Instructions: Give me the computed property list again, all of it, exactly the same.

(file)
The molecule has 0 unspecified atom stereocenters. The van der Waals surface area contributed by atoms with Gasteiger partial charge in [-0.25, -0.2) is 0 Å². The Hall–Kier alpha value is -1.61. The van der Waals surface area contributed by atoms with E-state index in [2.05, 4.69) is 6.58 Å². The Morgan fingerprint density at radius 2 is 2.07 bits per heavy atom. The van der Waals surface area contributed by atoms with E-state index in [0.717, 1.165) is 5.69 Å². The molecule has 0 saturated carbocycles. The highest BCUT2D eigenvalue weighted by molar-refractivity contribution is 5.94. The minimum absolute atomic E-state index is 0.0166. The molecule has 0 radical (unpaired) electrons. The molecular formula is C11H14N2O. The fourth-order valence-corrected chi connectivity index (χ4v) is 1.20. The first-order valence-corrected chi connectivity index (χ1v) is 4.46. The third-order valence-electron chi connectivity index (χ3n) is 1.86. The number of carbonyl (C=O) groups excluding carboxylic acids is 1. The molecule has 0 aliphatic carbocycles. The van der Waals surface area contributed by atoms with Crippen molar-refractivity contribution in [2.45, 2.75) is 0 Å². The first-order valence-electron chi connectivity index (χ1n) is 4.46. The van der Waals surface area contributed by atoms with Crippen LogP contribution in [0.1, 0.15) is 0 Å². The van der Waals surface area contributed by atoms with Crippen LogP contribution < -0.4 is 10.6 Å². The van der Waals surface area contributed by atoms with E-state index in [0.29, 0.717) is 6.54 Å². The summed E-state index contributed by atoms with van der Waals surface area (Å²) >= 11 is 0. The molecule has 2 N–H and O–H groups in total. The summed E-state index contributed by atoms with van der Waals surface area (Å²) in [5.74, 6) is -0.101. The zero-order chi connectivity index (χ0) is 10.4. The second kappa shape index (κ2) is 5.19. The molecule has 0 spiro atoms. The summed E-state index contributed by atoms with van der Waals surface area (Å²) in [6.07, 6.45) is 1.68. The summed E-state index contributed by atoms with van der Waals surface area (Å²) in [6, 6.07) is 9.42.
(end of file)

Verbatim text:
The molecule has 0 unspecified atom stereocenters. The van der Waals surface area contributed by atoms with Gasteiger partial charge in [-0.25, -0.2) is 0 Å². The Hall–Kier alpha value is -1.61. The van der Waals surface area contributed by atoms with E-state index in [2.05, 4.69) is 6.58 Å². The Morgan fingerprint density at radius 2 is 2.07 bits per heavy atom. The van der Waals surface area contributed by atoms with E-state index in [0.717, 1.165) is 5.69 Å². The molecule has 0 saturated carbocycles. The highest BCUT2D eigenvalue weighted by molar-refractivity contribution is 5.94. The minimum absolute atomic E-state index is 0.0166. The molecule has 0 radical (unpaired) electrons. The molecular formula is C11H14N2O. The fourth-order valence-corrected chi connectivity index (χ4v) is 1.20. The first-order valence-corrected chi connectivity index (χ1v) is 4.46. The third-order valence-electron chi connectivity index (χ3n) is 1.86. The number of carbonyl (C=O) groups excluding carboxylic acids is 1. The molecule has 0 aliphatic carbocycles. The van der Waals surface area contributed by atoms with Crippen molar-refractivity contribution in [2.45, 2.75) is 0 Å². The first-order valence-electron chi connectivity index (χ1n) is 4.46. The van der Waals surface area contributed by atoms with Crippen LogP contribution in [0.1, 0.15) is 0 Å². The van der Waals surface area contributed by atoms with Crippen LogP contribution < -0.4 is 10.6 Å². The van der Waals surface area contributed by atoms with E-state index in [0.29, 0.717) is 6.54 Å². The summed E-state index contributed by atoms with van der Waals surface area (Å²) >= 11 is 0. The molecule has 2 N–H and O–H groups in total. The summed E-state index contributed by atoms with van der Waals surface area (Å²) in [5.74, 6) is -0.101. The zero-order chi connectivity index (χ0) is 10.4. The second kappa shape index (κ2) is 5.19. The molecule has 0 spiro atoms. The summed E-state index contributed by atoms with van der Waals surface area (Å²) in [6.07, 6.45) is 1.68. The summed E-state index contributed by atoms with van der Waals surface area (Å²) in [6, 6.07) is 9.42.